Residents took to Mount Tolmie early Tuesday morning after officials had issued a tsunami warning for coastal B.C. following the 7.9 magnitude earthquake in Alaska. Spencer Pickles/Black Press

Tsunami warning prompts Saanich to study emergency response

Should Saanich develop an alert system comparable to the existing system in the City of Victoria?

That is just one of several questions that a future meeting of Saanich’s public service safety committee will consider, as Saanich and the Greater Victoria region grapple with the aftermath of Tuesday’s tsunami warning following an earthquake off Alaska that reached a magnitude of 7.9 on the Richter scale.

Residents across the region including Saanich expressed concern, if not outright fear, that their local officials failed to adequately inform them. While some residents received text alerts, many only heard of the warning, when they received early morning phone calls from friends and relatives, who were either living in other parts of British Columbia subject to the tsunami warning, or who were following the news on other continents.

Many (likely the majority of Greater Victoria residents) slept through the alert, unaware of the earthquake and the tsunami warning it triggered until they had heard from friends, or checked various news and social media channels.

This aspect has raised concerns about the region’s ability to alert residents in cases of natural or human-made emergencies.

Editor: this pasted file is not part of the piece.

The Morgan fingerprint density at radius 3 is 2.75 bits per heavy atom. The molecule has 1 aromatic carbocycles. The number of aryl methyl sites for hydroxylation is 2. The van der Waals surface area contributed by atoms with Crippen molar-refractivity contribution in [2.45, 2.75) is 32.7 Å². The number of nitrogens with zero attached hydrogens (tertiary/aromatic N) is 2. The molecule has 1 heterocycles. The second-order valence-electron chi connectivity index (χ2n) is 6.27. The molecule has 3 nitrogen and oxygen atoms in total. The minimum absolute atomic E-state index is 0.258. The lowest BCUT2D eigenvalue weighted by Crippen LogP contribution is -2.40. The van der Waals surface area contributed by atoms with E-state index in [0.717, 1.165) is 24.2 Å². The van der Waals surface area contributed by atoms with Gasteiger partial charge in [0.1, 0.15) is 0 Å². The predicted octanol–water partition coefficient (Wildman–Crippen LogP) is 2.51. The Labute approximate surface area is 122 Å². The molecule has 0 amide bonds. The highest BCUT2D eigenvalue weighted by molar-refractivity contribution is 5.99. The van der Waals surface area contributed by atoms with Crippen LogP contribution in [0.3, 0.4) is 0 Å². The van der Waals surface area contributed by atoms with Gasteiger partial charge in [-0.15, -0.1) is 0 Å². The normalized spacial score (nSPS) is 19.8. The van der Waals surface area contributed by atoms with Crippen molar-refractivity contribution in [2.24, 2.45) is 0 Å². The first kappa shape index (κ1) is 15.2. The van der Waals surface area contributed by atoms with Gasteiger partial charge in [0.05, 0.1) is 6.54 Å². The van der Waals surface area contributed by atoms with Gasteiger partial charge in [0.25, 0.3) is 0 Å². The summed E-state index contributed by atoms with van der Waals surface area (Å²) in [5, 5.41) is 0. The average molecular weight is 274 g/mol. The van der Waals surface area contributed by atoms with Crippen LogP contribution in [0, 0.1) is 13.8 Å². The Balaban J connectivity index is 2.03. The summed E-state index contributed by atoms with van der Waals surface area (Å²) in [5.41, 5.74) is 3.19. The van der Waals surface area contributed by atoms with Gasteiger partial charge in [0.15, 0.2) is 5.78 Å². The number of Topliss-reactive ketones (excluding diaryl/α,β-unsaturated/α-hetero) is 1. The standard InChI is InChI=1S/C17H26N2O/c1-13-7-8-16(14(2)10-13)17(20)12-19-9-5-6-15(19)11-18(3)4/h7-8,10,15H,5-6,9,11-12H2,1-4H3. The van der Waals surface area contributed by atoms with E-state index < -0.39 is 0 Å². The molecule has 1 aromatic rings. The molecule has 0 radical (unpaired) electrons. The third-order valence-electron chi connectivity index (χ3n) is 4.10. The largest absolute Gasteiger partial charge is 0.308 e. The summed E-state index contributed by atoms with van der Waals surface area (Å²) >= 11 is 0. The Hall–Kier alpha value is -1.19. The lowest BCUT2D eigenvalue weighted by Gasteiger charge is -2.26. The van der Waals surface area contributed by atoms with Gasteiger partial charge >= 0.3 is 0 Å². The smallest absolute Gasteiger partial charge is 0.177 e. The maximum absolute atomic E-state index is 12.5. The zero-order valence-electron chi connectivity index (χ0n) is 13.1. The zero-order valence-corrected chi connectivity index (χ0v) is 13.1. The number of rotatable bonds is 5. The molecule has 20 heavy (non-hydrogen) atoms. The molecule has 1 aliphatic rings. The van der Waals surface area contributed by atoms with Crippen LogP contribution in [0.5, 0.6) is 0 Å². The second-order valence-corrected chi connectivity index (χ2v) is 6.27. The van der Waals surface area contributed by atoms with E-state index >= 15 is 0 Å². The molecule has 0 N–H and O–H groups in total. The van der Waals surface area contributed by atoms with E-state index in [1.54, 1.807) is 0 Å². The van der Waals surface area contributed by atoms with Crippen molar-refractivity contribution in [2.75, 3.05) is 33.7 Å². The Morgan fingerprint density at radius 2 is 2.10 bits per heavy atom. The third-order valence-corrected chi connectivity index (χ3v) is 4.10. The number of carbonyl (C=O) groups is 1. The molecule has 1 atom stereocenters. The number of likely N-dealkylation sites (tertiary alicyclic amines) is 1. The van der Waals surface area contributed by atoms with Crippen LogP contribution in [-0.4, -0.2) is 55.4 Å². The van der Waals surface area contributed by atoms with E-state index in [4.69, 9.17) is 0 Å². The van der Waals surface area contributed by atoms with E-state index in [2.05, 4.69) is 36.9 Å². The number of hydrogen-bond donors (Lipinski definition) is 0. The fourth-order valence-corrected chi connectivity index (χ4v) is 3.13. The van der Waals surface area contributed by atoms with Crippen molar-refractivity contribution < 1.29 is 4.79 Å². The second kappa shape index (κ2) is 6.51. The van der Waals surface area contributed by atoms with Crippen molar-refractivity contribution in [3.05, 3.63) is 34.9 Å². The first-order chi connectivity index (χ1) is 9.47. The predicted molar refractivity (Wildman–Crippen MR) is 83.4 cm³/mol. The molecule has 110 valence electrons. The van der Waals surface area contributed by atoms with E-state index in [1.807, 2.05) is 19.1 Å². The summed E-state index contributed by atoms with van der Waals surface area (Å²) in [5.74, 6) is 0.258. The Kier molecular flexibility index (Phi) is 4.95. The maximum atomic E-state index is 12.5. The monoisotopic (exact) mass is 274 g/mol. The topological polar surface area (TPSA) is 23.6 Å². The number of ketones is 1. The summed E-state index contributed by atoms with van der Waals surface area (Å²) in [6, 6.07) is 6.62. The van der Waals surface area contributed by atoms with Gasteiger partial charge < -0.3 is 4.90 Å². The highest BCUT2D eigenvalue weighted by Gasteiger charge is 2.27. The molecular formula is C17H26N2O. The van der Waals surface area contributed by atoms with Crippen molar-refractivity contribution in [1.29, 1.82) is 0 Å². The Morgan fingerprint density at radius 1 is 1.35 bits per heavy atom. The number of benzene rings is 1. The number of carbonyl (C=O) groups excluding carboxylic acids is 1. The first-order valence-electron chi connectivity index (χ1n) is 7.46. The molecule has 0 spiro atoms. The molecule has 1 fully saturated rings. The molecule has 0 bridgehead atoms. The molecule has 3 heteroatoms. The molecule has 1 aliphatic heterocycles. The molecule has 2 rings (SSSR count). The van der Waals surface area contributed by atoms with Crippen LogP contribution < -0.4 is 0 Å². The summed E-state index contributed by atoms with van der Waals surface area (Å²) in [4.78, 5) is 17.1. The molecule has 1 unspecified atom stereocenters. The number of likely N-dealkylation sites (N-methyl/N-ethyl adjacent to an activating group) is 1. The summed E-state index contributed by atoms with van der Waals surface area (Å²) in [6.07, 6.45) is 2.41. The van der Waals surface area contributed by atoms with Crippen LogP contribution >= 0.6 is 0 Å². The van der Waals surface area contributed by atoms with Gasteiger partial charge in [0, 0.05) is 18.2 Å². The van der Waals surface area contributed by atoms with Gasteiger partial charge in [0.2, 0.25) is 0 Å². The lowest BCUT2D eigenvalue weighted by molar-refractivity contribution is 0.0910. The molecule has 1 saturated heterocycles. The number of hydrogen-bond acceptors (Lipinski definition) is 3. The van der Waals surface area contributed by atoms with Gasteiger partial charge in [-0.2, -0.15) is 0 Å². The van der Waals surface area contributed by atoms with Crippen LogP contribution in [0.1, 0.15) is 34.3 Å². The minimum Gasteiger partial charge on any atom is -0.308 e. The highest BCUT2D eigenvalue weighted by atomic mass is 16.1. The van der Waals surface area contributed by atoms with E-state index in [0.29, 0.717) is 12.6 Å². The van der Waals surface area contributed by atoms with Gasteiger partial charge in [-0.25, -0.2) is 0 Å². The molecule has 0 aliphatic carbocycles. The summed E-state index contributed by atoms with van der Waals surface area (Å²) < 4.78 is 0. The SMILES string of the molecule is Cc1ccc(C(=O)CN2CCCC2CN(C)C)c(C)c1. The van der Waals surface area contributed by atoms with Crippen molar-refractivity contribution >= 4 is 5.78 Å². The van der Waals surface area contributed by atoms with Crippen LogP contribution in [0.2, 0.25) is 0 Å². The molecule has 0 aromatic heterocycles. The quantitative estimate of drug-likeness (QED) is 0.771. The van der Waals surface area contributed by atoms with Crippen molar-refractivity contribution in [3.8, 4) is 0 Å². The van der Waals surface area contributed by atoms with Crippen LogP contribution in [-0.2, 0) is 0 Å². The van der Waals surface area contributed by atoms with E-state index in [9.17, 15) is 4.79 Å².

A survey of the 13 municipalities in the Capital Regional District (CRD) shows six municipalities notify the public in the event of an emergency. They include among others Victoria and Sidney. Since Tuesday’s earthquake and tsunami warning, their respective systems have seen significant surges in sign-ups. Vic-Alert now has some 30,000 subscribers, up from 6,000 before Tuesday.

Saanich — the region’s largest community — lacks such a system though.

“Why Saanich doesn’t have its own alert system is a good question,” said Mayor Richard Atwell, who chairs the public safety service safety committee. “Why every community needs its own system is another question that needs to be understood and addressed.”

The committee also consists out of a council representative (Coun. Karen Harper), Saanich’s chief administrative officer, the fire chief, the chief constable, the director of engineering, and the emergency coordinator.

Capt. Maegan Thompson of Saanich’s emergency services program said Saanich has looked at options for a public notification system, but such systems have limits. “One thing is that they are subscriber based, and not all the people in the affected area,” she said.

This aspect has raised the question of whether the region should introduce a system based on sirens, similar to systems in more rural regions of the province, such as the west coast of Vancouver Island.

Speaking with the Saanich News Tuesday, Victoria Mayor Lisa Helps cautioned against such a system in an urban region like Greater Victoria, because it could actually send people everywhere into a panic.